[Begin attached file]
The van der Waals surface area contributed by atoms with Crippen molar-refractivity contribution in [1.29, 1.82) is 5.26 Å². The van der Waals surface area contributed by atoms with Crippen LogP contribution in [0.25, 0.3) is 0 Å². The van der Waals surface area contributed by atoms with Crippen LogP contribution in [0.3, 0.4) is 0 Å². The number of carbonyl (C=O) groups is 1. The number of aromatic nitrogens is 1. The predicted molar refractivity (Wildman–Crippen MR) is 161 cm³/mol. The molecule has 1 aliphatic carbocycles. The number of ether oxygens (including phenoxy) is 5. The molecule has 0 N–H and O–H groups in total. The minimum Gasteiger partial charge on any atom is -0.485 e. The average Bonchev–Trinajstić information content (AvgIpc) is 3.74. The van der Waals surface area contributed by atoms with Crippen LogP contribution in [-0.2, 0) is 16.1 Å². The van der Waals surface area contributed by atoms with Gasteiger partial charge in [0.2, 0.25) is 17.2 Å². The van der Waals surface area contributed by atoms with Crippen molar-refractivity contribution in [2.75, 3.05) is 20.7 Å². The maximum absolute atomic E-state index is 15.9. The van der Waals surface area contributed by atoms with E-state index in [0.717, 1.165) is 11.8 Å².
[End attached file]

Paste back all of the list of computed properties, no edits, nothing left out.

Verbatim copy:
The van der Waals surface area contributed by atoms with Crippen molar-refractivity contribution in [1.29, 1.82) is 5.26 Å². The van der Waals surface area contributed by atoms with Crippen LogP contribution in [0.25, 0.3) is 0 Å². The van der Waals surface area contributed by atoms with Crippen LogP contribution in [0.3, 0.4) is 0 Å². The number of carbonyl (C=O) groups is 1. The number of aromatic nitrogens is 1. The predicted molar refractivity (Wildman–Crippen MR) is 161 cm³/mol. The molecule has 1 aliphatic carbocycles. The number of ether oxygens (including phenoxy) is 5. The molecule has 0 N–H and O–H groups in total. The minimum Gasteiger partial charge on any atom is -0.485 e. The average Bonchev–Trinajstić information content (AvgIpc) is 3.74. The van der Waals surface area contributed by atoms with Crippen LogP contribution in [-0.2, 0) is 16.1 Å². The van der Waals surface area contributed by atoms with Gasteiger partial charge in [0.2, 0.25) is 17.2 Å². The van der Waals surface area contributed by atoms with Crippen molar-refractivity contribution in [2.75, 3.05) is 20.7 Å². The maximum absolute atomic E-state index is 15.9. The van der Waals surface area contributed by atoms with E-state index in [0.717, 1.165) is 11.8 Å².